_{x}and D

_{y}of the wavefront present on all the shortest paths from the integration start position to the position at which the wavefront is calculated in Embodiment 1.

**[0023]**FIG. 8 illustrates a configuration of a wavefront analysis apparatus that is Embodiment 2 of the present invention.

**[0024]**FIG. 9 illustrates a configuration of a shape analysis apparatus that is Embodiment 3 of the present invention.

**[0025]**FIG. 10 illustrates a configuration of a lens shaping apparatus that is Embodiment 4 of the present invention.

**DESCRIPTION OF THE EMBODIMENTS**

**[0026]**Exemplary embodiments of the present invention will be described below with reference to the attached drawings.

**Embodiment**1

**[0027]**A slope data processing method of a first embodiment (Embodiment 1) of the present invention provides slope data acquired by measuring a slope of a wavefront of light (analysis object) transmitted through a lens (optical element) that is a measurement object at each of multiple measurement points mutually separate in an x direction and in a y direction. This method produces data of the wavefront by using the slope data. The light from the measurement object may be light reflected by a surface of the measurement object.

**[0028]**First of all, description will be made of definitions of terms in this embodiment. The slope data described in this embodiment shows slopes in the x direction and in the y direction measured by a measurement apparatus at the measurement points corresponding to grid points (the measurement points are hereinafter referred to as "grid points") in an xy orthogonal coordinate system (two-dimensional grid). The slope data in the x direction at the grid points is hereinafter referred to as "x slope data", and the slope data in the y direction at the grid points is hereinafter referred to as "y slope data". The x slope data and the y slope data are collectively referred to as "x/y slope data". The x slope data and the y slope data are respectively represented by S

_{x}(i,j) and S

_{y}(i,j). The grid point at which the x slope data is measured and that at which the y slope data is measured are respectively represented by x(i,j) and y(i,j). In the data, i represents an integer from 1 to N

_{1}, j represents an integer from 1 to N

_{2}, and i and j each represent an order of the slope data. The integer N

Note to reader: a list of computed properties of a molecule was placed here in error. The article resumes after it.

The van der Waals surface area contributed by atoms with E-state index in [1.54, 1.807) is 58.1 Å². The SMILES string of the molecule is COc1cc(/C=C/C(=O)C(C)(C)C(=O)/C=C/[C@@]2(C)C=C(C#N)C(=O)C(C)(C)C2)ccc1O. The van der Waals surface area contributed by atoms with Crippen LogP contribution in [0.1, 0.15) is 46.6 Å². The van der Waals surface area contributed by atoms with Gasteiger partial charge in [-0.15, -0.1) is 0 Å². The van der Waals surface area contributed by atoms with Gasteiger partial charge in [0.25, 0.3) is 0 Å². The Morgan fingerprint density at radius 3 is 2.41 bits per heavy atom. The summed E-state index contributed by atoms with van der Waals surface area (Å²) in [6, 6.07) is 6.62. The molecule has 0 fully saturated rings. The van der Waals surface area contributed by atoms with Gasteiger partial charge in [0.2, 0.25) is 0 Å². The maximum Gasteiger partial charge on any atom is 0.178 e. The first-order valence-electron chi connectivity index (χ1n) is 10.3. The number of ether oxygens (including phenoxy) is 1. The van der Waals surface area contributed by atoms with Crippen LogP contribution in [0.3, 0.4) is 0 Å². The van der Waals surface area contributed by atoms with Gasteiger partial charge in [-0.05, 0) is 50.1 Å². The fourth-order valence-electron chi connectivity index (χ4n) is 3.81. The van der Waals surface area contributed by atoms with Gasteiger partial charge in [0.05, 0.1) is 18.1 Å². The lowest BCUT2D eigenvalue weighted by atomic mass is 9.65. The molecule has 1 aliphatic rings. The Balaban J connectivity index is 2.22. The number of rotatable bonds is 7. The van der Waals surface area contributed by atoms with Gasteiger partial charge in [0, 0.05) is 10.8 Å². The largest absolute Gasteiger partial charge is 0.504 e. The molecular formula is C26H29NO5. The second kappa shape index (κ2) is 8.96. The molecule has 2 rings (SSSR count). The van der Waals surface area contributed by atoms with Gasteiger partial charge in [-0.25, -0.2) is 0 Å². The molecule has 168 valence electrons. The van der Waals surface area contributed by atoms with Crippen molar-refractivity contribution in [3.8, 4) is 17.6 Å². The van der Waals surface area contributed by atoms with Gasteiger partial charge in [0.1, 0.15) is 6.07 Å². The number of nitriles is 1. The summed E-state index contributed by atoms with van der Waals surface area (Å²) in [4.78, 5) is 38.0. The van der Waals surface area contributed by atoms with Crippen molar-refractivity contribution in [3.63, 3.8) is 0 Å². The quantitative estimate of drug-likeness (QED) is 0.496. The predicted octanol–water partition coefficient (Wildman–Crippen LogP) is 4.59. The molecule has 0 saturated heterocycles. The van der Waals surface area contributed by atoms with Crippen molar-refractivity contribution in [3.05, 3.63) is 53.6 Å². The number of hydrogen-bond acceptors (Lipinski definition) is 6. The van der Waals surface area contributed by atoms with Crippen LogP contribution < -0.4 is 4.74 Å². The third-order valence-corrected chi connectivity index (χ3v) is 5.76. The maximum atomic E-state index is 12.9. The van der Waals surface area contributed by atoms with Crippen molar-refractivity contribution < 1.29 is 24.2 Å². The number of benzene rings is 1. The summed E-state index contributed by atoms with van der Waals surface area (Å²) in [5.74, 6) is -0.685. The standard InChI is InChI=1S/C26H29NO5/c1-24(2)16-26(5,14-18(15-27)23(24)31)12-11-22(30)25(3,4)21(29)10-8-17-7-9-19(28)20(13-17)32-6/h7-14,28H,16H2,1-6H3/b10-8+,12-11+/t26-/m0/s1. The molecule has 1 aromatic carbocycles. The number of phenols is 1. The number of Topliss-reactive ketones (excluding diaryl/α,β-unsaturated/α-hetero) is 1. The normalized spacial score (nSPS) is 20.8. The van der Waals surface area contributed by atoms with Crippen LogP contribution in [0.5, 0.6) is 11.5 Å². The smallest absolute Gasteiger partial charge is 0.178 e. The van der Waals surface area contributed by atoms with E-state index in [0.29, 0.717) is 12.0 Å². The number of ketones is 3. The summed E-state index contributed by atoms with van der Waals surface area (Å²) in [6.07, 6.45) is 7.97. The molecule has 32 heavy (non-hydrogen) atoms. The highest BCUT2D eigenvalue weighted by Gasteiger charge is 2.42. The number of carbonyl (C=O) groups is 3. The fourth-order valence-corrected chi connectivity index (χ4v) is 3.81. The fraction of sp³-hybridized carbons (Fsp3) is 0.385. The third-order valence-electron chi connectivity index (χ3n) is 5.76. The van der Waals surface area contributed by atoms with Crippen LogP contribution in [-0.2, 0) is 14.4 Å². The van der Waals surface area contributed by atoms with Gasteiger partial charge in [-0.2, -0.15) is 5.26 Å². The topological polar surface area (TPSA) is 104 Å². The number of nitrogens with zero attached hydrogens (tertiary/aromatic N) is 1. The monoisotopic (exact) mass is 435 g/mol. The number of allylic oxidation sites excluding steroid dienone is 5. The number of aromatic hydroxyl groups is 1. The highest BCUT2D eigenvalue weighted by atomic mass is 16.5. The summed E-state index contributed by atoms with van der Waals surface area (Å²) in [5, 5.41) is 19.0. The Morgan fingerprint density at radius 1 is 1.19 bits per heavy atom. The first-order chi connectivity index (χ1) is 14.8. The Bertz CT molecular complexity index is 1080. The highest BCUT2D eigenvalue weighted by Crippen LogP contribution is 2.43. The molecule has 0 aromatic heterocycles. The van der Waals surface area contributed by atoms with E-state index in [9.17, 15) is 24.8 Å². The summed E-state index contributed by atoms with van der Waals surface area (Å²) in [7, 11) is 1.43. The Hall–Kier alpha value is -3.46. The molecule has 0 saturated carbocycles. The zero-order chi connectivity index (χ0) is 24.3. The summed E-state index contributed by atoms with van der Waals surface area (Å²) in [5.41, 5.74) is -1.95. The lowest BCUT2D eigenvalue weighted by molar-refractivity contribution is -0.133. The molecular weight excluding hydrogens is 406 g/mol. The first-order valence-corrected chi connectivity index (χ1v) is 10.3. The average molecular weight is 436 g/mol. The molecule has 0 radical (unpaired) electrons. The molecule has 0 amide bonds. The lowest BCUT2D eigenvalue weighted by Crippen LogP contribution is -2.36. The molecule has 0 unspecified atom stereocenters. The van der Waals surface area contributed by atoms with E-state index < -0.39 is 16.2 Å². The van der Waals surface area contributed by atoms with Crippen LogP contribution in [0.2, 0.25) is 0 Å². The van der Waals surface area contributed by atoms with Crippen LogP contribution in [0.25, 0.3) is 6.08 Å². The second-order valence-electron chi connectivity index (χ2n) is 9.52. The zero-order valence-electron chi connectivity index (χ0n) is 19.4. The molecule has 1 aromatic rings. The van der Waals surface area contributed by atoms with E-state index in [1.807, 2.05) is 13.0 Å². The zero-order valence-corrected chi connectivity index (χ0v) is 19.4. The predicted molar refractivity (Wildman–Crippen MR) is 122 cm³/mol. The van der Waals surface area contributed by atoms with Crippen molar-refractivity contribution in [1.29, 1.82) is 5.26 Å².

_{1}indicates number of the slope data in the x direction, and the integer N

_{2}indicates number of the slope data in the y direction.

**[0029]**FIG. 1 illustrates a data placement surface showing effective slope data acquired by measuring, with the measurement apparatus, a wavefront of light transmitted through or reflected by a lens whose outer shape is a circular shape. The above-described xy orthogonal coordinate system is set on the data placement surface.

**[0030]**An area of the data placement surface surrounded by a circular dotted line is an effective data area where the effective slope data is stored for each of the grid points present in this area. On the other hand, an area outside of the effective data area is an ineffective data area where the grid points are present at which the slope (that is, the light) is not detected and thus in which the effective slope data is not stored.

**[0031]**A flowchart of FIG. 2 illustrates a procedure of a wavefront analysis method as the slope data processing method of this embodiment. An actual process using the wavefront analysis method is executed according to a slope data processing program as a computer program by a wavefront analysis apparatus as a slope data processing apparatus constituted by a computer, such as a personal computer or a microcomputer. In the following description, the process is performed by the computer. The computer serves as a difference calculator, a start position setter, a difference adder, a repeater and a data producer.

**[0032]**At step S101 (as a first step), the computer calculates, by using the slope data at two or more (two in this embodiment) mutually adjacent grid points in the effective data area illustrated in FIG. 1, D

_{x}and D

_{y}that are differences of the wavefronts between at the mutually adjacent grid points (that is, between at mutually adjacent measurement points of the multiple measurement points). For instance, the computer calculates D

_{x}(i,j) by using x slope data S

_{x}(i,j) and S

_{x}(i+1,j) at two grid points x(i,j) and x(i+1,j), according to expression (1):

**D**

_{x}(i,j)=1/2(S

_{x}(i+1,j)+S

_{x}(i,j))(x(i+1,j)-x(i,j)). (1)

**[0033]**Alternatively, the computer may calculate the differences D